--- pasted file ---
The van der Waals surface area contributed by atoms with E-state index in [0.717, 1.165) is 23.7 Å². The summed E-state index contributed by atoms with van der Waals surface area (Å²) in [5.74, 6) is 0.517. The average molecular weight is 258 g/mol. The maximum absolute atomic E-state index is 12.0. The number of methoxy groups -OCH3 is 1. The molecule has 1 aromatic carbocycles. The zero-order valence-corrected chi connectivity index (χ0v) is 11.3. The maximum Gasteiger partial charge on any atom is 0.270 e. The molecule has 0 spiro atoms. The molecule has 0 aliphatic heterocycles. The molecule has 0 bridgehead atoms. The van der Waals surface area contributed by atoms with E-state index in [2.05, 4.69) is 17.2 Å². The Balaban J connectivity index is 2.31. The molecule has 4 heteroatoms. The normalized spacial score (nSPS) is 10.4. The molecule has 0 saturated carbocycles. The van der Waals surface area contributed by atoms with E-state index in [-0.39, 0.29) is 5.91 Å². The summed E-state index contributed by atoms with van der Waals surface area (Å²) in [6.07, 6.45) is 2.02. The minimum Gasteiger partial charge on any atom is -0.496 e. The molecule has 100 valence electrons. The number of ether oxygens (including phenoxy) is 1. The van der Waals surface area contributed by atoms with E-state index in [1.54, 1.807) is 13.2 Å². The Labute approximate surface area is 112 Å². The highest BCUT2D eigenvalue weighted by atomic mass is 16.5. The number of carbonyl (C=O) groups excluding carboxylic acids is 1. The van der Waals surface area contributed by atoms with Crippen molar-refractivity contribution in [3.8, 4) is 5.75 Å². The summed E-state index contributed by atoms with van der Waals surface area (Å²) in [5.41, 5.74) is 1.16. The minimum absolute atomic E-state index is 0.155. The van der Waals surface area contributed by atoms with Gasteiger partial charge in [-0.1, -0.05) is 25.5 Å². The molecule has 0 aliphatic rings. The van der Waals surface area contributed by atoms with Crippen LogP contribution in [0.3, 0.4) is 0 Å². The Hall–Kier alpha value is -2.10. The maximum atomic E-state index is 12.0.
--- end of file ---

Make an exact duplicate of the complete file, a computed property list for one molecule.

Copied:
The van der Waals surface area contributed by atoms with E-state index in [0.717, 1.165) is 23.7 Å². The summed E-state index contributed by atoms with van der Waals surface area (Å²) in [5.74, 6) is 0.517. The average molecular weight is 258 g/mol. The maximum absolute atomic E-state index is 12.0. The number of methoxy groups -OCH3 is 1. The molecule has 1 aromatic carbocycles. The zero-order valence-corrected chi connectivity index (χ0v) is 11.3. The maximum Gasteiger partial charge on any atom is 0.270 e. The molecule has 0 spiro atoms. The molecule has 0 aliphatic heterocycles. The molecule has 0 bridgehead atoms. The van der Waals surface area contributed by atoms with E-state index in [2.05, 4.69) is 17.2 Å². The Balaban J connectivity index is 2.31. The molecule has 4 heteroatoms. The normalized spacial score (nSPS) is 10.4. The molecule has 0 saturated carbocycles. The van der Waals surface area contributed by atoms with E-state index in [-0.39, 0.29) is 5.91 Å². The summed E-state index contributed by atoms with van der Waals surface area (Å²) in [6.07, 6.45) is 2.02. The minimum Gasteiger partial charge on any atom is -0.496 e. The molecule has 100 valence electrons. The number of ether oxygens (including phenoxy) is 1. The van der Waals surface area contributed by atoms with E-state index in [1.54, 1.807) is 13.2 Å². The Labute approximate surface area is 112 Å². The highest BCUT2D eigenvalue weighted by atomic mass is 16.5. The number of carbonyl (C=O) groups excluding carboxylic acids is 1. The van der Waals surface area contributed by atoms with Crippen molar-refractivity contribution in [3.8, 4) is 5.75 Å². The summed E-state index contributed by atoms with van der Waals surface area (Å²) in [5.41, 5.74) is 1.16. The minimum absolute atomic E-state index is 0.155. The van der Waals surface area contributed by atoms with Gasteiger partial charge in [-0.1, -0.05) is 25.5 Å². The molecule has 0 aliphatic rings. The van der Waals surface area contributed by atoms with Crippen LogP contribution in [0.3, 0.4) is 0 Å². The Hall–Kier alpha value is -2.10. The maximum atomic E-state index is 12.0.